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Discussion in 'Maples' started by krautz33, Oct 2, 2008.
that was very good, alex&Kaitain, very good indeed!
neologism is quite a word to use! well done
Well, I never thought I would be famous for creating a word! Is there a Pulitzer Prize or something for it?! LOL! I'll take some free maples instead!
In order to accomodate this request I think its best we break this off into another thread. Please go to the new thread called 'Maple Gardens' to continue this discussion.
My new babies:
Koto ito komachi (I hope - please tell me what you think)
Peaches and Cream
Otto's Dissectum (a baby baby not pictured)
OH MY GAAWSHH!! You done good, Winter!!!
I like the structure of your aratama in particular. Looks like you're due for a great spring!
good choice!koto ito komachi is beautiful!but i don't see many different to Koto ito,ok my Koto ito komachi is small and,Koto ito big.......
Finally my will power collapsed and I went ahead and grabbed a few trees.
'Kinshi' aka 'Kansai koto no ito' pg 167, Yano
am considering Octopus anyone have strong feelings about this one?
Not familiar with Koriba or Kinshi. Can you post pics?? Sekka yatsubusa is on my wish list! Lucky dog!!
Plants aren't here yet and when they arrive may not have any leaves. You can find 'Koriba' in Van Gelderen pg 142 and 'Kinshi' is in Book for Maples under 'Kansai koto no ito'.
Spring pics coming.
My two purchases today:
Koto no ito
even though I already have one of each of these, they are 2 and 4 year grafts and I found these at an attractive price and so made an effort to boost the economy and add to my collection. Both are in 15 gal containers - will probably plant next Spring.
K4, Paxi, thanks. I'm definitely looking forward to Spring.
Poetry - I know what you mean about the will power collapsing. Congrats on your choice acquisitions.
Swanny - Very pretty indeed (and I like how you labeled the trees on the photo)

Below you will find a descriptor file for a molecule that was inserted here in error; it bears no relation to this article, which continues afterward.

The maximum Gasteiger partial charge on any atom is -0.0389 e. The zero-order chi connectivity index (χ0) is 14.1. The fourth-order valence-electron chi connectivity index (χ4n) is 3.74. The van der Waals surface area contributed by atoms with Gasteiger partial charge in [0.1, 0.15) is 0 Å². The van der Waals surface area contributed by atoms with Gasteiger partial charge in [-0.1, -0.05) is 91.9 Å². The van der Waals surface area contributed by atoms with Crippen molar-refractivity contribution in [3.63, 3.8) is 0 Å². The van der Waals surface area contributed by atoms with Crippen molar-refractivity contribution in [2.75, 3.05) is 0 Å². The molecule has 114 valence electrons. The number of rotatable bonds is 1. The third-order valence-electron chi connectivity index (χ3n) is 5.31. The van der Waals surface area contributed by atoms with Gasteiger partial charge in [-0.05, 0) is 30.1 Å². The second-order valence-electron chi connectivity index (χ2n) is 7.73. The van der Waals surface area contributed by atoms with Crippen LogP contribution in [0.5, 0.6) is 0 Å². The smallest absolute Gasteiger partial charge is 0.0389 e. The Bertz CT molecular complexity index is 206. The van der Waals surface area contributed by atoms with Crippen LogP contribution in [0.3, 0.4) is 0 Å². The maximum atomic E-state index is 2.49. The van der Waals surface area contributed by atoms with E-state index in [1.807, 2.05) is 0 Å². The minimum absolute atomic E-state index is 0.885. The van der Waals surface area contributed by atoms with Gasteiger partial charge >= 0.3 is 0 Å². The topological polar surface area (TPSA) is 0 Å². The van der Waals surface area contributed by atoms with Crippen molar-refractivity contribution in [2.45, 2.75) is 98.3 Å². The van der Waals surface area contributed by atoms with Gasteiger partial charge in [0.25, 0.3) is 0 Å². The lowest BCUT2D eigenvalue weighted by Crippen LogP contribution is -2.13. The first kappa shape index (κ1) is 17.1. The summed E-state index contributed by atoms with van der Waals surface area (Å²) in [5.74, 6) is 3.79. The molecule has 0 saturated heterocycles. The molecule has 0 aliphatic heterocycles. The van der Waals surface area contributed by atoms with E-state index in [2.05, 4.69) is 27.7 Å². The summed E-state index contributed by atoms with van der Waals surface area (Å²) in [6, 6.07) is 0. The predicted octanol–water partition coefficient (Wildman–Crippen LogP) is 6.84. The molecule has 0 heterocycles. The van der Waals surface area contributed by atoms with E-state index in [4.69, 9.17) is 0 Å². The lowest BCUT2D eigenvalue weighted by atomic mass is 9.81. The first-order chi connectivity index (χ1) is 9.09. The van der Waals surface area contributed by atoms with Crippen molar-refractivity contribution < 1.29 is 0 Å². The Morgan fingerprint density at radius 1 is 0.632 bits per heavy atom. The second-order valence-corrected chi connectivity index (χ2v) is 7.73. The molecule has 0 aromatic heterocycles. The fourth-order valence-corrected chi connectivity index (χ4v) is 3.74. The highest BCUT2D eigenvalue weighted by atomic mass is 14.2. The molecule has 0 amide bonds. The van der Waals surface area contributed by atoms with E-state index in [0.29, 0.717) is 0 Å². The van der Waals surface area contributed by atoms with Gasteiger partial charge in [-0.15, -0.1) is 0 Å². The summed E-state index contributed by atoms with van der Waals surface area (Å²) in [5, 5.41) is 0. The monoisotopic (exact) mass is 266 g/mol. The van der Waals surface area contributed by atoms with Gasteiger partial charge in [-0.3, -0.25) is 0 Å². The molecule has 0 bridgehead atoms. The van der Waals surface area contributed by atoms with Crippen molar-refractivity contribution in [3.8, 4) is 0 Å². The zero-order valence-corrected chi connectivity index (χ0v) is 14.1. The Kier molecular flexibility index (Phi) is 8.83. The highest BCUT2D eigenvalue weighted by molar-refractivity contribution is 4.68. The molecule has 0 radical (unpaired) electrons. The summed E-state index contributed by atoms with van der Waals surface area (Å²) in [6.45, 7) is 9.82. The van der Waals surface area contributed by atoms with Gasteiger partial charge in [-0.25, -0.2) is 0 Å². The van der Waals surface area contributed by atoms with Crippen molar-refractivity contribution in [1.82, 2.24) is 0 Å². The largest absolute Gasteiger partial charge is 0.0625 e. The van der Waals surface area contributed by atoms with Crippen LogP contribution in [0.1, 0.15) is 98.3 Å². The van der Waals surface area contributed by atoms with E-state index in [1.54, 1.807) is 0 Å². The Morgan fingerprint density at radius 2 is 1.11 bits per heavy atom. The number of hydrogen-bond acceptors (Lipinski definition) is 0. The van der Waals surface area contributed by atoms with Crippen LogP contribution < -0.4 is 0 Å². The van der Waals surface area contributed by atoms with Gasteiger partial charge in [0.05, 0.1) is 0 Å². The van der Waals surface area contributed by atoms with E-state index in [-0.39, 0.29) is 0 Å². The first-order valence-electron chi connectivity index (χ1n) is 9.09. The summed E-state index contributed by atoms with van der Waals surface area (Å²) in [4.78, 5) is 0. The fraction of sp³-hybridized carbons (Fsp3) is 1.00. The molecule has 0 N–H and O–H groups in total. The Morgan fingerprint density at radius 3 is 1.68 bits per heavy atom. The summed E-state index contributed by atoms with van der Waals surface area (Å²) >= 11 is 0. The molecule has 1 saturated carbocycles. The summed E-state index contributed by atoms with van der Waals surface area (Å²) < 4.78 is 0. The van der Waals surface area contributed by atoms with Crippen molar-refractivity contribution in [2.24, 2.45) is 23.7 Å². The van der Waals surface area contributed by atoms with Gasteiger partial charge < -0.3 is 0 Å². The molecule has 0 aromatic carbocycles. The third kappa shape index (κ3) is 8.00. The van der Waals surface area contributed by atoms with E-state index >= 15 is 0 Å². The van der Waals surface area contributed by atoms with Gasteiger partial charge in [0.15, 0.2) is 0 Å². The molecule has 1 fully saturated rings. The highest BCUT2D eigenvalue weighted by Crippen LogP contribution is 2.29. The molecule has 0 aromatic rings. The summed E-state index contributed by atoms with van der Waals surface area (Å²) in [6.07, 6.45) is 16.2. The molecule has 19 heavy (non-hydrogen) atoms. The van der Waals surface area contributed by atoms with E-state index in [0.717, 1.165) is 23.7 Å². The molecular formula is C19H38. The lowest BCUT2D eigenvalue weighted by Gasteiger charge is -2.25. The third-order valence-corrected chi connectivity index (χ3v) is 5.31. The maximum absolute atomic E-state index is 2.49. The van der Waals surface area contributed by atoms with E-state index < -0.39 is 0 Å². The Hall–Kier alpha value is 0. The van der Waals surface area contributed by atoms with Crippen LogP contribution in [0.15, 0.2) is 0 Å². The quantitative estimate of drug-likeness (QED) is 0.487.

Thanks for your empathy.
The endless introductions coupled with the viral like compulsion to chase hard to get plants leaves a vulgar taste in my mouth. Does anyone else feel that accumulating cultivars w/o restraint goes against the aesthetic of JM gardening?
Anyway I succumbed and I am jubilant to have tracked down 'Koriba'.
Swanny, can't go wrong with a deal on those two. I was just at HD scoping out deals and found a big, bushy 5 gal Juniper conferta 'Blue pacific' for $10.An excellent plant for seashore ground cover.
Well, yes and no. The proliferation of cultivars is inarguably having ill effects. Consumer hunger fuels the proliferation. But it also stimulates the passion of novice gardeners (like myself) and strongly encourages them to learn in spite of themselves. And I agree that restraint is a major tenet of Japanese style gardening. But how do you define Japanese Maple gardening as it is not always the same as Japanese style gardening? And how do you define restraint?
Regarding JM gardening...
Personally, I absolutely adore the JM's (obviously I'm hooked) and I love some of the principles and techniques I've been able to learn so far from Japanese gardening. But I don't like red bridges or pagodas. I also hate bamboo. Nothing against them in someone else's garden, just not my thing. I don't feel that to have a "true" JM garden I have to adopt everything sterotypically Japanese. My personal style of JM gardening will, I hope, turn out to be a NW homage to some Japanese principles and ideas (and lovely trees). But I will plant, in one area in particular, as much color and texture as I can cramm in that will appeal to my eye. And I'm going to stuff them in front of evergreens and probably prune every year to keep it clean looking. But that way I won't see the neighbors, EVER, which is the primary goal.
I have an acre. Only 1/3 of that acre is currently usable. I'm trying to plan very carefully which cultivars get accepted into my spaces. And even exercising what feels like restraint to me, I'll probably end up with a lot more trees than someone with a city lot. And my husband, not to mention my mother-in-law, think I've gone off the deep end. And I'll never have as much room for as many JM's as someone with 20 acres. So restraint in each of those cases will look markedly different.
But I think I know what you mean about the bad taste. I think it's like the morning after hang-over for alcoholics. I sense you need an intervention. Maybe you, too, should join "Maples Anonymous" with K4 and myself. Let me leave you with these words of ?wisdom? ...